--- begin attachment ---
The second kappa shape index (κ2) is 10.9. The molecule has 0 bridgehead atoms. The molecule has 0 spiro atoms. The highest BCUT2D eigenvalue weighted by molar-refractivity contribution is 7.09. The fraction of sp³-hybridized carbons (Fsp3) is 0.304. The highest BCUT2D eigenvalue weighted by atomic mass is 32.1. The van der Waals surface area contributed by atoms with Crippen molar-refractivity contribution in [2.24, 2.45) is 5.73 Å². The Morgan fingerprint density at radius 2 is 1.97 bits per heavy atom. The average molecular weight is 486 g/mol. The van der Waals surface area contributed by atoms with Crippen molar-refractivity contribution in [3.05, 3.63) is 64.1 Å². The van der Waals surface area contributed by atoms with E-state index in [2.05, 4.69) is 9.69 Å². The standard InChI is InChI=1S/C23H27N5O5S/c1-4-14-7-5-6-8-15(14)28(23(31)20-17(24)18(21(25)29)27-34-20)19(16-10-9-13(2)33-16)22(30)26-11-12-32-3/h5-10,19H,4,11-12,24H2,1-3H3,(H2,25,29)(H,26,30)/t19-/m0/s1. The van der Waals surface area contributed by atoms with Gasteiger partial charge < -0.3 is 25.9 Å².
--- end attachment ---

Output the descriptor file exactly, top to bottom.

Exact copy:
The second kappa shape index (κ2) is 10.9. The molecule has 0 bridgehead atoms. The molecule has 0 spiro atoms. The highest BCUT2D eigenvalue weighted by molar-refractivity contribution is 7.09. The fraction of sp³-hybridized carbons (Fsp3) is 0.304. The highest BCUT2D eigenvalue weighted by atomic mass is 32.1. The van der Waals surface area contributed by atoms with Crippen molar-refractivity contribution in [2.24, 2.45) is 5.73 Å². The Morgan fingerprint density at radius 2 is 1.97 bits per heavy atom. The average molecular weight is 486 g/mol. The van der Waals surface area contributed by atoms with Crippen molar-refractivity contribution in [3.05, 3.63) is 64.1 Å². The van der Waals surface area contributed by atoms with E-state index in [2.05, 4.69) is 9.69 Å². The standard InChI is InChI=1S/C23H27N5O5S/c1-4-14-7-5-6-8-15(14)28(23(31)20-17(24)18(21(25)29)27-34-20)19(16-10-9-13(2)33-16)22(30)26-11-12-32-3/h5-10,19H,4,11-12,24H2,1-3H3,(H2,25,29)(H,26,30)/t19-/m0/s1. The van der Waals surface area contributed by atoms with Gasteiger partial charge < -0.3 is 25.9 Å².